COVID-19 demolished thousands of jobs and impacted many industries across Canada. Just in January 2021, Canada lost 213,000 jobs. Luckily, the Canada Revenue Agency (CRA) acted quickly to ensure Canadians who experienced job loss could get financial support. The COVID-19 Emergency Response Benefit, also known as CERB, entitled eligible Canadians to bi-weekly payments of $1,000, totaling to a $2,000 monthly benefit.
The CERB support was available until December 2020 to Canadians with COVID-19 affected jobs, as long as they:
- Lived in Canada and were at least 15 years old
- Did not apply for Employment Insurance in the same period
- Earned a minimum of $5,000 in the previous tax year, and either:
- Didn’t quit their job voluntarily
- Stopped working because of COVID-19, or experienced reduced work hours because of COVID-19
Who will need to return payment?
Since the Federal Government rolled out CERB payments quickly and efficiently to accommodate the COVID-19 emergency, many applicants received the CERB payment even if they did not fit the eligibility requirements.
It’s possible that some applicants made an honest mistake when applying, or experienced a change of circumstances since they first applied. If the CRA discovers that an ineligible recipient collected CERB, that recipient needs to return the CERB payment, regardless of the reason for being ineligible.
This includes individuals that:
- Earned more income than expected while receiving the CERB payment
- Received both the CERB payment and Employment Insurance in the same period
- Applied for CERB despite being ineligible
How to make a CERB Repayment
You can return CERB payments through a few methods:
If you’re preparing to repay CERB via mail, make sure you don’t include any cash in the envelope. Include your social insurance number and make sure you print somewhere on the envelope that the contents are for “Repayment of CERB.”
You can mail your original cheque or repayment of directly deposited CERB payments to this address, and payable to “Receiver General of Canada”:
Sudbury Tax Centre
1050 Notre Dame Avenue
Sudbury ON P3A 0C3
Through your financial institution’s online banking service, you can repay your CERB payment to the payee “CRA (revenue) – Canada emergency benefit repayment or CEB repayment.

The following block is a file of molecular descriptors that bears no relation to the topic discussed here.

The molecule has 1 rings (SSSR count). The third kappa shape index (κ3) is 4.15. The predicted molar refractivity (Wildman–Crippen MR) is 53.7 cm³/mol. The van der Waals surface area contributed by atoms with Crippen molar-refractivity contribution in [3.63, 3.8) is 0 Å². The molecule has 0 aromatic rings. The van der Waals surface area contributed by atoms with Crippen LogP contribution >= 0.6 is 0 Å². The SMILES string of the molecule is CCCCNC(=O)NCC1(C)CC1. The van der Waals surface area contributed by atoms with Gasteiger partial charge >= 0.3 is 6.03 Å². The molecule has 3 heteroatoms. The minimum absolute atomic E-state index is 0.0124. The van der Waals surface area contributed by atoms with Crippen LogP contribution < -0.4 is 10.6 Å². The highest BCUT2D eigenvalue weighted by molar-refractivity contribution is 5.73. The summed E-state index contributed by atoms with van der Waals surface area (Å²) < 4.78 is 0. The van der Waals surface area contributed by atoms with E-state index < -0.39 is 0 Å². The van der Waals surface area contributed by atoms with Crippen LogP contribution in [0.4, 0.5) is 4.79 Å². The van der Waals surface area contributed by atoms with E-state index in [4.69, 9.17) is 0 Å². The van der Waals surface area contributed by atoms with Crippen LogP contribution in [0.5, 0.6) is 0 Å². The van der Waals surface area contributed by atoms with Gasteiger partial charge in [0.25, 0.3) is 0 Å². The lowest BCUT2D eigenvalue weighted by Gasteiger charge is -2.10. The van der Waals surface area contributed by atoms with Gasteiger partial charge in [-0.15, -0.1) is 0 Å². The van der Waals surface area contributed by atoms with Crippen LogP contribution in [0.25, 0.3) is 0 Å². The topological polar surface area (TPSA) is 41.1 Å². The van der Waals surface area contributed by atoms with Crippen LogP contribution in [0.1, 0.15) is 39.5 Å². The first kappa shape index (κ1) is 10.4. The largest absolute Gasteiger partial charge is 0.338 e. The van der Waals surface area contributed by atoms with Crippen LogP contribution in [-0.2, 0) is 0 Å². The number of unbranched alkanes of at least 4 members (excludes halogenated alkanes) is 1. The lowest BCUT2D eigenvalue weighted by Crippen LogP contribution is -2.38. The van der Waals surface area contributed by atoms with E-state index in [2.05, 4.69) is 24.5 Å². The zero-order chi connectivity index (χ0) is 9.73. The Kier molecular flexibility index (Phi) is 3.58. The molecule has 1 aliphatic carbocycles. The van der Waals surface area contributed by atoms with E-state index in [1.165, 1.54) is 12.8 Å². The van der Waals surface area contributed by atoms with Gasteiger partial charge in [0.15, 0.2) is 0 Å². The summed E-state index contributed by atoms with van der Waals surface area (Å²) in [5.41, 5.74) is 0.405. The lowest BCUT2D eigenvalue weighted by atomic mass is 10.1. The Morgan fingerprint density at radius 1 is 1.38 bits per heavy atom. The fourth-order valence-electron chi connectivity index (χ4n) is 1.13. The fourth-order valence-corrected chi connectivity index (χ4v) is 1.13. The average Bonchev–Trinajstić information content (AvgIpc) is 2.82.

When prompted for the CRA account number, input your social insurance number.
CRA My Account
The CRA will offer an easy repayment method for CERB through CRA My Account, starting May 11. Once signed into your account, follow these three steps:
- On the Overview page, under the COVID-19 Emergency Support Details section, press the “Proceed to Pay” button
- Input the repayment amount
- Choose your payment method
For information on repaying CERB if you originally applied through Service Canada, visit the CRA’s website.
CERB Repayment Scams
Canadians fall victim to all sorts of tax scams each year. Scams evolve with the world’s circumstances, especially during times of uncertainty and panic. So, it’s no surprise that some scammers saw the COVID-19 pandemic as an opportunity to prey on and financially victimize Canadians.
This year, the CRA reported cyberattack incidents, which made the personal information of thousands of Canadians available to hackers. Through these cyberattacks, hackers changed the direct deposit information of CERB applicants to steal their payments.
Some scammers contact Canadians via telephone, text, or email and request money from them under the guise of a CRA agent. Remember, the CRA only contacts Canadians by letter. If you receive any other forms of communication from someone claiming to be from the CRA, contact the Canadian Anti-Fraud Centre.
CERB applicants who were eligible for the entirety of their collection period will not need to repay the CERB; however, they still need to report that income and pay taxes on it. The amount of tax you owe is dependent on the income you received, but some exclusions apply, specifically for Indigenous peoples.
There are different reporting requirements that depend on whether you applied for CERB through the CRA or through Service Canada – visit the CRA’s website for more details.
Despite the COVID-19 pandemic making it a hard financial year for everyone, the CRA still expects you to pay all of your taxes on time. If you don’t pay your taxes you can face hefty penalties. Additionally, if you don’t pay on time, you can face late-filing penalties averaging at 5% of your 2020 owed balance, and an extra 1% for each month you are late.
COVID-19 caused financial instability for many Canadians, even with the government’s CERB payments. If you can’t make CERB repayments and are considering a consumer proposal, call Consolidated Credit Canada today.